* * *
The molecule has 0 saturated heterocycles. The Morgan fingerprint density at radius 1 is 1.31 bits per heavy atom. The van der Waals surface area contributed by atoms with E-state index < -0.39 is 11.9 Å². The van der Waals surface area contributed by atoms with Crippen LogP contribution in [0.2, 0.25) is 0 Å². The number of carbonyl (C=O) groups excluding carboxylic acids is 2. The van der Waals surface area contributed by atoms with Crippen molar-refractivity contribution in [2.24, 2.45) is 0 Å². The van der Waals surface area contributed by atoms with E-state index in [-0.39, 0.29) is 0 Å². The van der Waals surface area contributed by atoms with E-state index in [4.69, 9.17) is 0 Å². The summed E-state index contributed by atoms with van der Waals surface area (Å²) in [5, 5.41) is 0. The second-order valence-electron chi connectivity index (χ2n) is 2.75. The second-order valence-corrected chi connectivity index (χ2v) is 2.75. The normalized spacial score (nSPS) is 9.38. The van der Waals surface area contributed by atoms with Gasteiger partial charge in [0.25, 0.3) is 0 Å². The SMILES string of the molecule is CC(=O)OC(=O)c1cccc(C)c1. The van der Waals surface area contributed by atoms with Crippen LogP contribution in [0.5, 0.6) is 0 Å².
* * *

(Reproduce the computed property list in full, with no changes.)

The molecule has 0 saturated heterocycles. The Morgan fingerprint density at radius 1 is 1.31 bits per heavy atom. The van der Waals surface area contributed by atoms with E-state index < -0.39 is 11.9 Å². The van der Waals surface area contributed by atoms with Crippen LogP contribution in [0.2, 0.25) is 0 Å². The number of carbonyl (C=O) groups excluding carboxylic acids is 2. The van der Waals surface area contributed by atoms with Crippen molar-refractivity contribution in [2.24, 2.45) is 0 Å². The van der Waals surface area contributed by atoms with E-state index in [-0.39, 0.29) is 0 Å². The van der Waals surface area contributed by atoms with E-state index in [4.69, 9.17) is 0 Å². The summed E-state index contributed by atoms with van der Waals surface area (Å²) in [5, 5.41) is 0. The second-order valence-electron chi connectivity index (χ2n) is 2.75. The second-order valence-corrected chi connectivity index (χ2v) is 2.75. The normalized spacial score (nSPS) is 9.38. The van der Waals surface area contributed by atoms with Gasteiger partial charge in [0.25, 0.3) is 0 Å². The SMILES string of the molecule is CC(=O)OC(=O)c1cccc(C)c1. The van der Waals surface area contributed by atoms with Crippen LogP contribution in [0.5, 0.6) is 0 Å².